Community law entitles citizens to seek healthcare in other Member States and receive reimbursement. Court of Justice case law and the proposal for a directive on services in the internal market effectively clarify the terms of reimbursement for healthcare provided in a Member State other than that in which the patient is insured. However, in practice it is often not always easy to exercise these rights.


It therefore seems necessary to develop a European strategy to:


promote European cooperation to allow better use of resources:

rights and duties of patients: the European Commission will take measures to explore further the possibility of reaching a common understanding of patients' rights and duties, both individual and social, at European level;

sharing spare capacity and trans-national healthcare: the European Commission will provide funding for evaluation of existing cross-border healthcare projects, in particular Euregio, and will consider how to promote networking between those projects with a view to sharing best practice.


In order to establish a clear and transparent framework for the purchase of healthcare, which the relevant authorities of the Member States would be able to use when entering into agreements with each other, the European Commission will ask them to provide information on existing arrangements and will present appropriate proposals.

Health professionals: the European Commission calls on the Member States to provide up-to-date and complete statistics on the movement of health professionals through the structures governing recognition of professional qualifications. The Commission will also continue work with the Council and Parliament to ensure simple and transparent recognition procedures.

The Commission will also continue preparatory work with the Member States to ensure sufficiently confidential exchange of information on the free movement of health professionals.

The Commission will ask Member States to consider issues related to current and future shortages of health professionals in the Union.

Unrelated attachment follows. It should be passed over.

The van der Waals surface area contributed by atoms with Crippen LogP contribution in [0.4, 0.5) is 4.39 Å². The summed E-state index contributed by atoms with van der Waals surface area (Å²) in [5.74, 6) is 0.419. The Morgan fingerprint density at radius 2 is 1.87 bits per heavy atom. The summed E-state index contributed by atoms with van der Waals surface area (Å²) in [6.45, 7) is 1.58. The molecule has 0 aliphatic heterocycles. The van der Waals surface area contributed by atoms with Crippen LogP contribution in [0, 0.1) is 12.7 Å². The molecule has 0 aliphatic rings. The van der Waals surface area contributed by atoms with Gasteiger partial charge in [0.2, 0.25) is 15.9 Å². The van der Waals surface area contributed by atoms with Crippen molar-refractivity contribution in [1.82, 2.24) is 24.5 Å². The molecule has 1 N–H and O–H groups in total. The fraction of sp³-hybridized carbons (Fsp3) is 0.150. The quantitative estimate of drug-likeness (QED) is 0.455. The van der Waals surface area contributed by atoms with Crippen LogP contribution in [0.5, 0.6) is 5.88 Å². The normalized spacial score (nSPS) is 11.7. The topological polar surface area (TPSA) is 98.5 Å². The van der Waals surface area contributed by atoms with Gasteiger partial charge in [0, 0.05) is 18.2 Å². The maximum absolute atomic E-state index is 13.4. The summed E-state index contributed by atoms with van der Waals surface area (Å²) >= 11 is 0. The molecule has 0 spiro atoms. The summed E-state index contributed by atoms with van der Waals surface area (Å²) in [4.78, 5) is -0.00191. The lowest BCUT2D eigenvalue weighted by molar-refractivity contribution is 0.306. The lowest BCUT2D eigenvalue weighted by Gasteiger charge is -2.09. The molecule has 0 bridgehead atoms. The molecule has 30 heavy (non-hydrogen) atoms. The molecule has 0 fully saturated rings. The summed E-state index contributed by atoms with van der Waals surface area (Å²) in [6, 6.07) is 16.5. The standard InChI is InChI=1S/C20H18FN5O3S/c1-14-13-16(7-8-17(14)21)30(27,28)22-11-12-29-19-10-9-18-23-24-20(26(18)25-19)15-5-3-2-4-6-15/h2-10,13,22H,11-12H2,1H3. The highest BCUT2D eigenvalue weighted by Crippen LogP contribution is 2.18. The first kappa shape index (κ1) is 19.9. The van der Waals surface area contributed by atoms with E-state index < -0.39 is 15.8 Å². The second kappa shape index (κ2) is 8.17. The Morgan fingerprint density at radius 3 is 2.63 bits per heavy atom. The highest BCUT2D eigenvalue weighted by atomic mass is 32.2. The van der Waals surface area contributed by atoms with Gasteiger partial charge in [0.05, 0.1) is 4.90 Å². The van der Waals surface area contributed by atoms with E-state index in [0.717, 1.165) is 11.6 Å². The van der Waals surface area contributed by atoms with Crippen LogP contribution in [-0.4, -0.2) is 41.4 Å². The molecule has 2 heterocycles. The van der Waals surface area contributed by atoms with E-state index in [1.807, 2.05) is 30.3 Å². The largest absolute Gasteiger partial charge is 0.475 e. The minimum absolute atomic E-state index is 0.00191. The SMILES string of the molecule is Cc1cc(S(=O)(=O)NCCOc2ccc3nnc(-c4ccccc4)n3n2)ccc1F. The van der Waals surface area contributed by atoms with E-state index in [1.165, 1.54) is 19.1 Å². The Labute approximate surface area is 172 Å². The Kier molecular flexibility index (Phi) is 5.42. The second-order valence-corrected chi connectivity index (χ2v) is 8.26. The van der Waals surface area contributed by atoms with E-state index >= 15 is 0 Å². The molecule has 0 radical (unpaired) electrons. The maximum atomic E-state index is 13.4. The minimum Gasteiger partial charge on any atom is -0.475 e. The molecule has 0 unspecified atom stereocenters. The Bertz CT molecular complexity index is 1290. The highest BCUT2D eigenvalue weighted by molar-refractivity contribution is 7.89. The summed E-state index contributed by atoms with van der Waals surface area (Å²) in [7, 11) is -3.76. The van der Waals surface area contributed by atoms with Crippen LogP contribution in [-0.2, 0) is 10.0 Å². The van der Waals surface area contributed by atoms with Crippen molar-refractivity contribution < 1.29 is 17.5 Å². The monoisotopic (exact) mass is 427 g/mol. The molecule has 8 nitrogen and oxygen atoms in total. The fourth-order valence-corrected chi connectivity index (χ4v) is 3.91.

European centres of reference: the European Commission will issue a call for tender under the public health programme in order to draw up a list of reference centres, before making proposals.

Health technology assessment: the Commission will introduce a coordinating mechanism for the evaluation of health technologies, and will present separate specific proposals to this end.


Meeting the information requirements of patients, professionals and policy-makers:

health systems information strategy: the European Commission will develop a framework for health information at Union level based on the results of the public health programme, by identifying the different information needs of policy-makers, patients and professionals, and the means of providing information, taking account of work done in this area by the World Health Organisation and the Organisation for Economic Cooperation and Development;

motivation for and scope of cross-border care: with the aim of establishing the reasons which prompt patients to seek healthcare in other countries, together with the specialist areas concerned and the nature of bilateral agreements, etc., the European Commission plans to carry out a specific study as part of the public health programme. This issue will also be addressed in the ‘Europe for patients’ research project;